They danced near the campus columns where as teenagers they kissed.
They danced outside of the chapel where they exchanged their I Do’s.
Susan afterward set it all to the song they’d long ago adopted as their own, Anne Murray’s “Could I Have This Dance?”
I’ll always remember the song they were playing
The first time we danced, and I knew.
As we swayed to the music and held to each other,
I fell in love with you.
“It’s really hard to put it into words,” Tom said ahead of their golden wedding anniversary. “We’ve been doing this dance for 49 years. It’s what we do. It’s kind of who we are. It was special in that we were doing it in places that we don’t normally do it, but we do everything together. Our life is a dance.”
Long-lost friends who’ve since spotted the video posted on YouTube have reached out after decades, including the female classmate who initially accompanied Gwen to that freshman dance. But more important to the couple, the video is a living archive of their affection. “It’s very special for my grandkids to watch for years to come,” says Gwen, recently sharing her words haltingly in a separate video interview conducted by Susan.
Adds Tom: “It helps them relate to who she is, and who we are.”
“I watch it over and over again, and Tom is the love of my life,” says Gwen. “It makes me tear up to watch it.”
In a restaurant outing this month, according to Susan, a young woman, her mother and her grandmother were seated near Tom and Gwen, “noticing him push her wheelchair close enough to the table, watching him put the napkin on her shirt to catch any spills, seeing him crack her lobster tail and cut up her food into bite-sized pieces. They didn’t say anything to my folks, but they apparently watched my dad lovingly help my mom all through dinner.” After the ladies left and Tom and Gwen themselves prepared to go, the waitress delivered their bill marked “paid in full” with this note:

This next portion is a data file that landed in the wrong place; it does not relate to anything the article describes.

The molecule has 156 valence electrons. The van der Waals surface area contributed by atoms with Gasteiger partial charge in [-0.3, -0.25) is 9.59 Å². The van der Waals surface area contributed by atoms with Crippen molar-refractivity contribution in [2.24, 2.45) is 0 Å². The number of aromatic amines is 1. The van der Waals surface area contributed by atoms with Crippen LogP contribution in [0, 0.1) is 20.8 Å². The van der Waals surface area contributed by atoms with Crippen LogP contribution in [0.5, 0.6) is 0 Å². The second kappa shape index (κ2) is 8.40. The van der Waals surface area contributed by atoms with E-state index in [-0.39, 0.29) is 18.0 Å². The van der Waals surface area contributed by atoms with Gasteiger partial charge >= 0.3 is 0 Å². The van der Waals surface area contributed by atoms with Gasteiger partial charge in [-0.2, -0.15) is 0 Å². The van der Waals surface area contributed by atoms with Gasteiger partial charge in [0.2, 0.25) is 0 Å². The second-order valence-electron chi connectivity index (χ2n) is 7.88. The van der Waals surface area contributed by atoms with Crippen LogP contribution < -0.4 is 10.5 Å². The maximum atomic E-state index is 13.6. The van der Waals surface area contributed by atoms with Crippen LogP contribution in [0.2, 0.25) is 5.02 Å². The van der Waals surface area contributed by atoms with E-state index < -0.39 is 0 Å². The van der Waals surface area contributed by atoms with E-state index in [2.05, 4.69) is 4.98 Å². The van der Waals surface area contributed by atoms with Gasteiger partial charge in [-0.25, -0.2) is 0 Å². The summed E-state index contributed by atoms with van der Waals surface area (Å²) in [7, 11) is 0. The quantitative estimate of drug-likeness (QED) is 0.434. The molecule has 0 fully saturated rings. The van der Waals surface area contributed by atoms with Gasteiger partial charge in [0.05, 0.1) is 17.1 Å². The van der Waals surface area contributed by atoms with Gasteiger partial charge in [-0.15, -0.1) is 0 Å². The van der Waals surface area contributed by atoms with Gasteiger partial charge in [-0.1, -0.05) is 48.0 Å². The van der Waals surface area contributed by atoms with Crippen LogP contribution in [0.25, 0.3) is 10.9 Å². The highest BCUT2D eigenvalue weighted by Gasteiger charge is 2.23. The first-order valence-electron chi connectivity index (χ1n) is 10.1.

“Dear loving husband, I sit here with my daughter who will be getting married soon. Sorry for staring, but I kept looking at you praying that my daughter’s future husband loves her the same way you clearly love your beautiful wife. God Bless.”
On their 50th, Tom gave Gwen a gift of a small carved dancing couple. “She likes to say, ‘I might not have been the only one he danced with, but I was the last one he danced with,'” says Susan. “Now they dance in their hearts more than on the dance floor.”
In the video interview, she asks her mom how she’d rate her husband’s moves now. “Still good,” says Gwen.
“Does he have mad dancing skillz?” Susan asks.
“He does have mad dancing skills.”
“With a ‘Z'”?
“With a ‘Z.'”
Gwen adds: “It’s so important to hold on tightly to the people you love, in sickness and health.”
“Is dad good at that?” Susan wants to know.
“Dad is good at that,” Gwen says. “Tom is good at that.”